Before picking this up or seeing Majok at the festival, I recommend reading Beneath the Darkening Sky first. You will definitely be inspired.

Floating Gold: The Search for Ambergris, The Most Elusive Natural Substance in the World by Christopher Kemp
Marine biologist Micheline Jenner is an expert on whales and has a book out called The Secret Life of Whales. Before seeing Micheline at the Festival, I recommend you read Floating Gold by Christopher Kemp. 

I’ve always been fascinated by whales and ambergris in particular; the waxy substance found only in the intestines of sperm whales. Ambergris is incredibly valuable and is used as a fixative in the perfume industry. Reading Floating Gold will enhance your knowledge of whales, after which you’ll be primed to enjoy a session with Micheline Jenner.

The Long and Winding Way to the Top: Fifty (or so) Songs That Made Australia by Andrew P Street
I love music, and I’m currently reading The Long and Winding Way to the Top by Andrew P Street in readiness for the Festival. The author has selected 50 or so songs that made Australia and has carefully researched each one, presenting them in chronological order. 

I’ll admit not knowing every song listed, while rushing off to listen to old favourites with renewed zeal and appreciation for their back stories. We all have an opinion on music, so be sure to read this prior to his event so you can decide if he got it right or not.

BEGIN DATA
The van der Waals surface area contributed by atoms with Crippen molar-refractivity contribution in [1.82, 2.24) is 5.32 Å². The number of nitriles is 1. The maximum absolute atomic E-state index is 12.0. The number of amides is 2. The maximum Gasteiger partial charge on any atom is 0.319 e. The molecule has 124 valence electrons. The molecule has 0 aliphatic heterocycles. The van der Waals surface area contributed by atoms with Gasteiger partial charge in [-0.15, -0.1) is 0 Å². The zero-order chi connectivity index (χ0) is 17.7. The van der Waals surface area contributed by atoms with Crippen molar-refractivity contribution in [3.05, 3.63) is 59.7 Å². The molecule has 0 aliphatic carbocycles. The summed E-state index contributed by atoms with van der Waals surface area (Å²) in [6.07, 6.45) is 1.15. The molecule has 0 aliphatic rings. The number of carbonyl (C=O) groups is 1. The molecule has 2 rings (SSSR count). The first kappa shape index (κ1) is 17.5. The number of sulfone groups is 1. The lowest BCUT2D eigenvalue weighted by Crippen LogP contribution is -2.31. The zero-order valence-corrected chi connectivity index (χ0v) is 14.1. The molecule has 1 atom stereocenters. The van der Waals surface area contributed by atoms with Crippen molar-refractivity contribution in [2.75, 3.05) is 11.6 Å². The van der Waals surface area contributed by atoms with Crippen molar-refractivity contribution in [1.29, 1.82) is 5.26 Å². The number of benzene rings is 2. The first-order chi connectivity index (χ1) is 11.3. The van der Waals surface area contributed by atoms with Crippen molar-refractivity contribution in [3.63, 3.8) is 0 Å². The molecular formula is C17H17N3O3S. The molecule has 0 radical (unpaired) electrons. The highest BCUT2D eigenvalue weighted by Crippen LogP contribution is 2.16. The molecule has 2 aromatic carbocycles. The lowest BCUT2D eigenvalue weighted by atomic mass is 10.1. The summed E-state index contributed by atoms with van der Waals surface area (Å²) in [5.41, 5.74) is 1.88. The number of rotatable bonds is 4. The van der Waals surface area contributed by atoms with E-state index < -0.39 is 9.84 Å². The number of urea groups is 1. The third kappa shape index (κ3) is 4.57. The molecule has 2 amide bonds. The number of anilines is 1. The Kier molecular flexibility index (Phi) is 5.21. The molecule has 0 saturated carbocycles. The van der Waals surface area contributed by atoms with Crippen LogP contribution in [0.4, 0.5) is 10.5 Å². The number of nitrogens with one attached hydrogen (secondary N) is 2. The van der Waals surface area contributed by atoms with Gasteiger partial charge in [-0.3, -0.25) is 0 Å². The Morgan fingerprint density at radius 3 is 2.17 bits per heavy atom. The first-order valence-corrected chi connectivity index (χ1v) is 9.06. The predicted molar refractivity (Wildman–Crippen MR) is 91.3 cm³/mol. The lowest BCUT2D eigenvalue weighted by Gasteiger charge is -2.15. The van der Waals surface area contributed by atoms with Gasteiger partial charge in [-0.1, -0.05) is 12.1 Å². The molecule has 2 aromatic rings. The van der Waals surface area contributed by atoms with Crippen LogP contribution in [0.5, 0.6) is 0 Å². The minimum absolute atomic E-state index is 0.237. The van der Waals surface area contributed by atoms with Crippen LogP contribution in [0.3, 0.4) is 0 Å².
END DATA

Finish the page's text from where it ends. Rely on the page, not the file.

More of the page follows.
Signs From Spirit: Inspiring True Stories from the Afterlife by Mitchell Coombes I love reading books by psychic mediums including: Lisa Williams, Allison DuBois, Sylvia Browne, James Van Praagh and John Edward. I’ve also read books by Australian mediums – including Debbie Malone – and this year I learned about renowned Australian psychic medium Mitchell Coombes. 

Mitchell comes from a long family line of psychics, gave his first reading aged just three. I want to read his latest book Signs From Spirit and will be trying to get along to Mitchell’s event to experience his amazing work with spirit in person.

Dear Fahrenheit 451 – A Librarian’s Love Letters and Break-Up Notes to Her Books by Annie Spence
If you’re reading this, you’re obviously a dedicated bookworm, booklover and bibliophile. My favourite bookish book this year is Dear Fahrenheit 451. Annie Spence is an experienced librarian and this is a collection of letters to books as well as cleverly curated booklists for all occasions. 

I instantly fell in love with Annie’s witty and natural writing style and you don’t need to have read the books mentioned in order to enjoy it. Although Annie isn’t appearing in this year’s program, I chose this book because it’s guaranteed to invigorate and energise your love of books and writing across all genres, the perfect preparation for a writers festival.

* This blog article was originally published on the Melbourne Writers Festival blog on 31 July 2018 and the festival is on from 24 August - 2 September 2018.